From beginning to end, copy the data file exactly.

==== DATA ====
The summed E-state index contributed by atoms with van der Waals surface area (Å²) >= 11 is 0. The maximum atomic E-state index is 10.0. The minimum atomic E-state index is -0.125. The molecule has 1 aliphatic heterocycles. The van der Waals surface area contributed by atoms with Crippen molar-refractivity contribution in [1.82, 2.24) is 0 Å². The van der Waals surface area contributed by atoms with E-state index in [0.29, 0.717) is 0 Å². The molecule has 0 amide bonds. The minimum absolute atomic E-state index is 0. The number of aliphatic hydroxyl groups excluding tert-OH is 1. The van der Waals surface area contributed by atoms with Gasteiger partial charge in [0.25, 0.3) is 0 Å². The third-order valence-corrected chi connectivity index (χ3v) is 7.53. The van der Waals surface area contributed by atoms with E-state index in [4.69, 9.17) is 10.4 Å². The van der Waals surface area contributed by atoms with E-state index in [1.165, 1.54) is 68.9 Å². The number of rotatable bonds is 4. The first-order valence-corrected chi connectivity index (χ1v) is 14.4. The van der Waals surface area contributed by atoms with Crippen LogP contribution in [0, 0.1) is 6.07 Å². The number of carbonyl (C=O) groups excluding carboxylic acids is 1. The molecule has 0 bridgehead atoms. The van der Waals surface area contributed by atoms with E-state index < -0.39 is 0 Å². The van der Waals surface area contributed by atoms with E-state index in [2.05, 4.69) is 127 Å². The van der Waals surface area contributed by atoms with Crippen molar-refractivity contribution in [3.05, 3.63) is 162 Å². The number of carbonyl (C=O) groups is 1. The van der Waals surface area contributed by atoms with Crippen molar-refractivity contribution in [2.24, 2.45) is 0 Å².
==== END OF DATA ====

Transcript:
The summed E-state index contributed by atoms with van der Waals surface area (Å²) >= 11 is 0. The maximum atomic E-state index is 10.0. The minimum atomic E-state index is -0.125. The molecule has 1 aliphatic heterocycles. The van der Waals surface area contributed by atoms with Crippen molar-refractivity contribution in [1.82, 2.24) is 0 Å². The van der Waals surface area contributed by atoms with E-state index in [0.29, 0.717) is 0 Å². The molecule has 0 amide bonds. The minimum absolute atomic E-state index is 0. The number of aliphatic hydroxyl groups excluding tert-OH is 1. The van der Waals surface area contributed by atoms with Gasteiger partial charge in [0.25, 0.3) is 0 Å². The third-order valence-corrected chi connectivity index (χ3v) is 7.53. The van der Waals surface area contributed by atoms with E-state index in [4.69, 9.17) is 10.4 Å². The van der Waals surface area contributed by atoms with E-state index in [1.165, 1.54) is 68.9 Å². The number of rotatable bonds is 4. The first-order valence-corrected chi connectivity index (χ1v) is 14.4. The van der Waals surface area contributed by atoms with Crippen LogP contribution in [0, 0.1) is 6.07 Å². The number of carbonyl (C=O) groups excluding carboxylic acids is 1. The molecule has 0 bridgehead atoms. The van der Waals surface area contributed by atoms with E-state index < -0.39 is 0 Å². The van der Waals surface area contributed by atoms with E-state index in [2.05, 4.69) is 127 Å². The van der Waals surface area contributed by atoms with Crippen molar-refractivity contribution in [3.05, 3.63) is 162 Å². The number of carbonyl (C=O) groups is 1. The van der Waals surface area contributed by atoms with Crippen molar-refractivity contribution in [2.24, 2.45) is 0 Å².